focused on the definition of “sale in the course of import or export of goods,” underscoring the need for a domestic exporter and a foreign importer, with a contractual relationship initiating the export process. 

  1.  Mod. Serajuddin v. State of Orissa case,

similar to the present situation, examined the implications of involving the STC in export-import contracts and the impact on actual export sales. It was held that the STC was the exporter, and the notional sale to the STC was subject to taxation by the State.

  1. The Binani Bros. (P.) Ltd. v. Union of India case,

 which dealt with imports, clarified that even if the purchase of goods from foreign buyers led to the import of goods, the sale within India remained distinct and taxable. Import licenses did not absolve the dealer of tax liability.

By Respondent:
  • The transaction is between a statutory organisation and a public sector undertaking and, therefore, the dealings between them cannot be doubted to say that there is anything shady in their transaction even at this distance of time it would be reasonable therefore to permit the petitioner to avail of the opportunity to produce the C and D forms within one month from today and claim the benefit thereof before the assessing authority.
  • The petitioner pointed to specific clauses in the contract between them and the State Trading Corporation (STC) to support their argument. These clauses indicated that the transfer of property in the goods happened after the goods had crossed the customs frontiers of India.
  • The petitioner also argued that even though the goods were sold to the STC, they remained the owner of the goods until the goods entered the export trade by crossing the customs frontiers. As a result, the sale between the petitioner and the STC should be exempt from tax since it was intricately connected to export.

Cited Authorities:

 They cited the Supreme Court decision in

  1. National Tractors v. Commissioner of Commercial Taxes, Bangalore,

 to support this position. However, they acknowledged that this decision had been explained differently in the case of ,

Murarilal Sarawagi v. State of Andhra Pradesh. They emphasized that for a sale to be considered an export sale, the goods must reach a foreign destination, involve an Indian exporter and a foreign importer, and adhere to the principles of Section 5(1) of the Central Sales Tax Act,1956. They contended that, in this case, the STC was only an Indian buyer and exporter, failing to meet the criteria for an export sale.

The petitioner cited a decision by the Madhya Pradesh High Court in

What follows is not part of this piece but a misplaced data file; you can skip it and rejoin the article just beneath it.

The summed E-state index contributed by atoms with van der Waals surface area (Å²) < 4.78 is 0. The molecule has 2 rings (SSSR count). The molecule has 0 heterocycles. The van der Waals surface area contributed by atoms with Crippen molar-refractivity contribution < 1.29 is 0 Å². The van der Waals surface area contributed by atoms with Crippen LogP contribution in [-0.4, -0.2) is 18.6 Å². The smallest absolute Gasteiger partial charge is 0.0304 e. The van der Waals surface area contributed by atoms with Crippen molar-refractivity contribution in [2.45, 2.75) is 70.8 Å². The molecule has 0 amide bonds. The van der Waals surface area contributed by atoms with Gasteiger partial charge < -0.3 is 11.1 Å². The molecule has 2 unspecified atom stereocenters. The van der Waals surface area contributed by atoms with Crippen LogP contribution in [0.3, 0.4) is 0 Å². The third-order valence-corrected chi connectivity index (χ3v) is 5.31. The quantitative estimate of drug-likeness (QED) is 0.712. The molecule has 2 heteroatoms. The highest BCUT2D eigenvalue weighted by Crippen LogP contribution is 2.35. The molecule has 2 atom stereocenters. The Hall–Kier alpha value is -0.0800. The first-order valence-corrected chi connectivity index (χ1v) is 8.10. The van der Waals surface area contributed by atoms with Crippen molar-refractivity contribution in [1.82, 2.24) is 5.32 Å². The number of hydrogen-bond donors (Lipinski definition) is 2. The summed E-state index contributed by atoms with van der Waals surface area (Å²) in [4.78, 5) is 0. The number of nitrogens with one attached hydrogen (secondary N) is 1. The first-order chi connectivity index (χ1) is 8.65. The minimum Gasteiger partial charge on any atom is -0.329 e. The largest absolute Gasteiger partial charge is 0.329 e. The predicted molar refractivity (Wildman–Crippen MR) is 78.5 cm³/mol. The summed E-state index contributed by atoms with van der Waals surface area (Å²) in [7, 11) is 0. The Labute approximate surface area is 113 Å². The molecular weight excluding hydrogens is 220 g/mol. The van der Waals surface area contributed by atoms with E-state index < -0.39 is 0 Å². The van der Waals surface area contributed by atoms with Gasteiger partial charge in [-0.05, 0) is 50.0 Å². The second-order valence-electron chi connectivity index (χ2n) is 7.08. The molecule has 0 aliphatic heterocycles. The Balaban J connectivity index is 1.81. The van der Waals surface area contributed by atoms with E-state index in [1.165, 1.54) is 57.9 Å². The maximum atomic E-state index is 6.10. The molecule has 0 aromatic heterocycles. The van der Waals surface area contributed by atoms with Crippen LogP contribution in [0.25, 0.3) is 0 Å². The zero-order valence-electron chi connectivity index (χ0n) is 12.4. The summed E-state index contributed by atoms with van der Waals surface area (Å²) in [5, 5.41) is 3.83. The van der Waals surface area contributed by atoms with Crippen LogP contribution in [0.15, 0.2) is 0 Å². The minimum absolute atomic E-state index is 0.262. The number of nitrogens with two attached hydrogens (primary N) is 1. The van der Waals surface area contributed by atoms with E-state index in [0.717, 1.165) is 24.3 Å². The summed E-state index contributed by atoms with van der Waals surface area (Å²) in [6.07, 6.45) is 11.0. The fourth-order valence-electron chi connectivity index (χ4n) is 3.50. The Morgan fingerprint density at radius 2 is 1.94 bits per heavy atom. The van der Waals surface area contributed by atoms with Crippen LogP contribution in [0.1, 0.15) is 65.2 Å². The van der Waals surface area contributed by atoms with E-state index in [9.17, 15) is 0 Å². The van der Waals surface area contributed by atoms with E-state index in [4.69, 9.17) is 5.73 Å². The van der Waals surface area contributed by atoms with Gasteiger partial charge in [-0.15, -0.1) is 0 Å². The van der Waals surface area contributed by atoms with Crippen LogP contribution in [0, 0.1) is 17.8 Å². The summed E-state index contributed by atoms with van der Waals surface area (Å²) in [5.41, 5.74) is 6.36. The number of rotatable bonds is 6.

1. Hindustan Steel Ltd., Bhilai Steel Plant v. State of Madhya Pradesh . However, it was argued that this decision aligned with the Supreme Court’s position in National Tractors’ case, which was subsequently addressed differently in Murarilal Sarawagi’s case. Given the Supreme Court’s clarification in the latter case, the petitioner believed that the transactions with the STC did not qualify as export sales exempt from taxation under Article 286 of the Constitution.
  • On the second aspect of the matter, the petitioner contended that both the Tribunal and the authorities had unreasonably denied their request to produce C and D forms to claim a concessional tax rate. They argued that the denial was unjustified, as they had raised the contention that their transactions were export sales exempt from taxation after careful consideration and legal advice. The petitioner emphasized that the dealings involved a statutory organization and a public sector undertaking, indicating transparency in their transactions. They requested an opportunity to submit the C and D forms within one month to claim the tax benefit before the assessing authority.


In the judgment, the revision petition is partially granted. The Tribunal’s decision on coffee sales to the State Trading Corporation not qualifying as exports, and thus not exempt from taxation, is upheld. However, the assessment order for a specific turnover of Rs. 1,07,88,750 is invalidated, and it’s sent back to the assessing authority for reevaluation based on the petitioner’s C and D forms. The petitioner can submit these forms within a month for a reduced tax rate. In all other aspects, the assessment order confirmed by the appellate authority and the Tribunal remains unchanged. The petition is partly allowed, with the concessional tax rate considered by the assessing authority.